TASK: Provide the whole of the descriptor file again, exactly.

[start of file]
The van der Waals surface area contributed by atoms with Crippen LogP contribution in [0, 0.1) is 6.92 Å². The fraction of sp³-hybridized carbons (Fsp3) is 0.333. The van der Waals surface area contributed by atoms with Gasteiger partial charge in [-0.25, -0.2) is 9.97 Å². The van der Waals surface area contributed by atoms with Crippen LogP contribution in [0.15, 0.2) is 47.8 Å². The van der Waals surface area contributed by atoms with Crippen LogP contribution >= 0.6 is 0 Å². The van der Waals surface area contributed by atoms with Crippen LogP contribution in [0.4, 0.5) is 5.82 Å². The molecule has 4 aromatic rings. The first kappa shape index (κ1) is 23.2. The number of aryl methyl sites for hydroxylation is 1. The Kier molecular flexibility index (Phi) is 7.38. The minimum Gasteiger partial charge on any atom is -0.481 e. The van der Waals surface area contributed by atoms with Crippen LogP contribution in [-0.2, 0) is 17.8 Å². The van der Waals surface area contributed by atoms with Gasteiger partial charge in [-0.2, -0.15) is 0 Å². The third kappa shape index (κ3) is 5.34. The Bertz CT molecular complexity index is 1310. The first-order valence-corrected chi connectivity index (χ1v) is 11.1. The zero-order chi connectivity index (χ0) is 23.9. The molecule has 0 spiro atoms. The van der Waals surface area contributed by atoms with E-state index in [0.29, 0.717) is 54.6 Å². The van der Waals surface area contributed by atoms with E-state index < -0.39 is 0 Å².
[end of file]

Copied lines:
The van der Waals surface area contributed by atoms with Crippen LogP contribution in [0, 0.1) is 6.92 Å². The fraction of sp³-hybridized carbons (Fsp3) is 0.333. The van der Waals surface area contributed by atoms with Gasteiger partial charge in [-0.25, -0.2) is 9.97 Å². The van der Waals surface area contributed by atoms with Crippen LogP contribution in [0.15, 0.2) is 47.8 Å². The van der Waals surface area contributed by atoms with Crippen LogP contribution >= 0.6 is 0 Å². The van der Waals surface area contributed by atoms with Crippen LogP contribution in [0.4, 0.5) is 5.82 Å². The molecule has 4 aromatic rings. The first kappa shape index (κ1) is 23.2. The number of aryl methyl sites for hydroxylation is 1. The Kier molecular flexibility index (Phi) is 7.38. The minimum Gasteiger partial charge on any atom is -0.481 e. The van der Waals surface area contributed by atoms with Crippen LogP contribution in [-0.2, 0) is 17.8 Å². The van der Waals surface area contributed by atoms with Gasteiger partial charge in [-0.2, -0.15) is 0 Å². The third kappa shape index (κ3) is 5.34. The Bertz CT molecular complexity index is 1310. The first-order valence-corrected chi connectivity index (χ1v) is 11.1. The zero-order chi connectivity index (χ0) is 23.9. The molecule has 0 spiro atoms. The van der Waals surface area contributed by atoms with E-state index in [0.29, 0.717) is 54.6 Å². The van der Waals surface area contributed by atoms with E-state index < -0.39 is 0 Å².